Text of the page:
If you use a good cookie manager such as Self-Destructing Cookies  (recommended), then you will not need to touch this preference. If not, then it is probably a good idea to set it to ‘1’ (only cookies from the originating server are allowed). Click here for the Mozilla help entry.

Again, using the Self-Destructing Cookies add-on is probably the best policy, but if you prefer not to, then you can control when cookies expire by setting this setting to ‘2’ (the cookie expires at the end of the session (when the browser closes)). Click here for the Mozilla help entry.


Firefox improves page load times by resolving domain names ‘proactively and in parallel’ (i.e. it pre-fetches the information).  In their paper ‘DNS Prefetching and Its Privacy Implications: When Good Things Go Bad’, Srinivas Krishnan and Fabian Monrose argue that this practice can lead to “privacy threats that are ripe for abuse. More specifically… where it is possible to infer the likely search terms issued by clients using a given DNS resolver.”

DNS prefetching can be turned off by setting this value to true. If you can’t find this setting then you will have to add it manually by right-clicking on the about:config screen, selecting ‘New’ -> ‘Boolean’ and entering ‘network.dns.disablePrefetch’ into the dialog box. Click here for the Mozilla help entry.


When you click on a hyperlink, the page you go to can request information about the page you clicked the link from. This information is contained in the ‘referer header’, and can be used to track you across a website.

Furthermore, Javascript scripts can “see” and reference the referrer header if this setting is turned on. Although Mozilla cautions that disabling referrer headings may cause problems with some websites, we advise changing the setting to ‘0’ (never send the referer header or set ‘document.referrer’). Click here for the Mozilla help entry.


More or less the same as the entry above, except that it allows you to be tracked across websites. You can disable this setting by changing the value to false. Click here for the Mozilla help entry.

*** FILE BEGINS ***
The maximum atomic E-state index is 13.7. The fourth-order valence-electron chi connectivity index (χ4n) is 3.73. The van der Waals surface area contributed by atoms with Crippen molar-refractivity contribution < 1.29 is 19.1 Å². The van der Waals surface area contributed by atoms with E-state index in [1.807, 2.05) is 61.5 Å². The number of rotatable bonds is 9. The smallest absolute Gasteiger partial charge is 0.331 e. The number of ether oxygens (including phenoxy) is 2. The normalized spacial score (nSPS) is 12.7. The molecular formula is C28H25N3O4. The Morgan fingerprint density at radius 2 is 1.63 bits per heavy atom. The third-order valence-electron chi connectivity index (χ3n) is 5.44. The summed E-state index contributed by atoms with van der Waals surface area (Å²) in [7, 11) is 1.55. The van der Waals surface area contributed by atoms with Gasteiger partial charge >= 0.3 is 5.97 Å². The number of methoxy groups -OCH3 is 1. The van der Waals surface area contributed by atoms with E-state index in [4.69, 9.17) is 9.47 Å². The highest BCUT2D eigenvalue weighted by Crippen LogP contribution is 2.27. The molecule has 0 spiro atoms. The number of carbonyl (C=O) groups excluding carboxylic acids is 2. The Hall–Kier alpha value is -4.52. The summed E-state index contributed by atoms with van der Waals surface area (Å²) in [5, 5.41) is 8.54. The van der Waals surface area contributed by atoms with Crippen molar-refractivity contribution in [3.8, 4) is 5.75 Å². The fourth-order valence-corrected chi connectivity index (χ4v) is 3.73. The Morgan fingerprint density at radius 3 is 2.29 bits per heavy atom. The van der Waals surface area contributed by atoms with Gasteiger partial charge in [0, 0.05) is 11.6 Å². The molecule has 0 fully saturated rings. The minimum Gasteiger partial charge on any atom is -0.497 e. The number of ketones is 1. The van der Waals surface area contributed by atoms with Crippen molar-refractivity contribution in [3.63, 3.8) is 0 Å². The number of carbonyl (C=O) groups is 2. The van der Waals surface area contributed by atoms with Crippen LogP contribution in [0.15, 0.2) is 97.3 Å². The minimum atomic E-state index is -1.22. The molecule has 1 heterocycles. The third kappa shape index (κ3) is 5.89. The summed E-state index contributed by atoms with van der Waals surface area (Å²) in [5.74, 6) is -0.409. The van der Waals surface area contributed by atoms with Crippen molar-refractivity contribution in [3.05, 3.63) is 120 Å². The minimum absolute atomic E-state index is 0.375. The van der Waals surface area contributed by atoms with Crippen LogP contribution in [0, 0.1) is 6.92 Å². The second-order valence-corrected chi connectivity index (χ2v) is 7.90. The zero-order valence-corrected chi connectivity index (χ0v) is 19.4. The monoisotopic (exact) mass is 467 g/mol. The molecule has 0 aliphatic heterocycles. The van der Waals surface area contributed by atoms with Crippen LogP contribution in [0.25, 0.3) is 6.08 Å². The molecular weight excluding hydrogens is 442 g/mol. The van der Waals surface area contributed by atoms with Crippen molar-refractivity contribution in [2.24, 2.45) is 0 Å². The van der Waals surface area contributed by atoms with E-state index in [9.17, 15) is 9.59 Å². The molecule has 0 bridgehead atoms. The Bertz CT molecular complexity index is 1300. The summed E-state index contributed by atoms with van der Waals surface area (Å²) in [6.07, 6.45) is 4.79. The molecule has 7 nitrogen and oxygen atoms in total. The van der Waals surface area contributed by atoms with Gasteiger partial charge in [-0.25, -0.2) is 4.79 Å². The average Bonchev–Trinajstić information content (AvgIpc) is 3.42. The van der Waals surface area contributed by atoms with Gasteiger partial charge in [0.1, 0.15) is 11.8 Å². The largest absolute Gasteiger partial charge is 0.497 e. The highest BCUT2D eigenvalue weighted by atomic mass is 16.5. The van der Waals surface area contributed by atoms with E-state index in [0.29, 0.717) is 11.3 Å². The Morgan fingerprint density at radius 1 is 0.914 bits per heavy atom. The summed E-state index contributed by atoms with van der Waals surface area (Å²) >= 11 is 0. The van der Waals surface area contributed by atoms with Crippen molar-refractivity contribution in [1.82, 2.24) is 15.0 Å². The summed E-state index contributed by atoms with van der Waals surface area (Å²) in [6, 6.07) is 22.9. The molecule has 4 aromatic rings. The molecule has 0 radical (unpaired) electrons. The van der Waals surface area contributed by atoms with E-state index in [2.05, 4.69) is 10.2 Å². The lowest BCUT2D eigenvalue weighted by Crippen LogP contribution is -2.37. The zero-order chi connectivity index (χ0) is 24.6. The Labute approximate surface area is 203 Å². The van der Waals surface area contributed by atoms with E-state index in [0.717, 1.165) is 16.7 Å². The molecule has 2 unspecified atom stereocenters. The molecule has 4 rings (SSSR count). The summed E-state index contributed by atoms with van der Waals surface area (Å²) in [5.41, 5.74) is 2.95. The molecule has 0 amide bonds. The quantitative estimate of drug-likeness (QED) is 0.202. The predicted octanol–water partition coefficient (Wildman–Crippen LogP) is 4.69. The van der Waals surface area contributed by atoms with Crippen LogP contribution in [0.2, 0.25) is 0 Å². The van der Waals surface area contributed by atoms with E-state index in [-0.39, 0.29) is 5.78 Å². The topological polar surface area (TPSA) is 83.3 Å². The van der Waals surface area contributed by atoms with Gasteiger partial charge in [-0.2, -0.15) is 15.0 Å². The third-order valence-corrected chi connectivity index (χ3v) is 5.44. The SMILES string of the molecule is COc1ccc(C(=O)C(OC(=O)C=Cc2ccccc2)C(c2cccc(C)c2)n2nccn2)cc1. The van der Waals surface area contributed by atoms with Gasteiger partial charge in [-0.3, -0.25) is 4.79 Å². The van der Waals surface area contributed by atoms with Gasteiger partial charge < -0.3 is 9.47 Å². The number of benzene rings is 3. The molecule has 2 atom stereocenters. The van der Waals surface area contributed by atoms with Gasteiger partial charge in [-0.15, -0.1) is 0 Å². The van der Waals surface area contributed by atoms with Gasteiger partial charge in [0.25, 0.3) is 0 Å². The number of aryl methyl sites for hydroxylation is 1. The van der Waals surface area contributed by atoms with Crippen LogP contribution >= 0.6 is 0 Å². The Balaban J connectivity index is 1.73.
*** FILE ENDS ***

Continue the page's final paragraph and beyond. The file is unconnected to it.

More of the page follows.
Firefox speeds up the browsing process by scanning links on a webpage, and pre-downloading linked-to webpages when idle. Although disabling this preference will slow down browsing somewhat, from a privacy perspective you really should set it to false. Click here for the Mozilla help entry.


Most modern browsers now support a “Do not track’ feature, which asks websites not to track you, and Firefox is no exception. While this should most certainly be turned on (set to true), you should be aware that compliance from websites is entirely voluntary. So the protection it affords can be considered fairly minimal. Click here for the Mozilla help entry.


While the privacy.donottrackheader.enabled (above) setting determines whether a ‘Do not track’ instruction is sent to a website, this setting determines what that instruction actually says.

You should, therefore, set it to 1 to request that websites do not track you (a header stating consent to being tracked is sent to all websites if privacy.donottrackheader.enabled is set True). Click here for the Mozilla help entry.


This enables a blocklist based on Disconnect’s blocklist, to help prevent cross-site tracking. Once Tracking Protection is activated, you will see a shield in your address bar whenever Firefox is blocking either tracking domains or mixed content.

As a side-benefit, this setting also causes pages to load 44 percent quicker on average, data usage drops by 29 percent when connecting to the top 200 Alexa websites, and the number of HTTP cookies stored by the browser falls by 67.5%. Click here for the Mozilla help entry.


Telemetry covers all sorts of statistical data related to your browser’s performance, usage, and responsiveness. Firefox can send anonymous reports with this data to Mozilla, which is of great assistance to developers, and for this reason, you may consider turning it on, but for maximum privacy, you should check that it is false (it is usually false by default). Click here for the Mozilla help entry.
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Firefox Privacy Recap

Firefox is an excellent browser for privacy and security, but there are lots of things you can do make it even more so! The elephant in the room is that modifying your Firefox browser in many ways makes you more unique, and therefore more susceptible to browser fingerprinting techniques. Unfortunately there is currently no way to square this circle.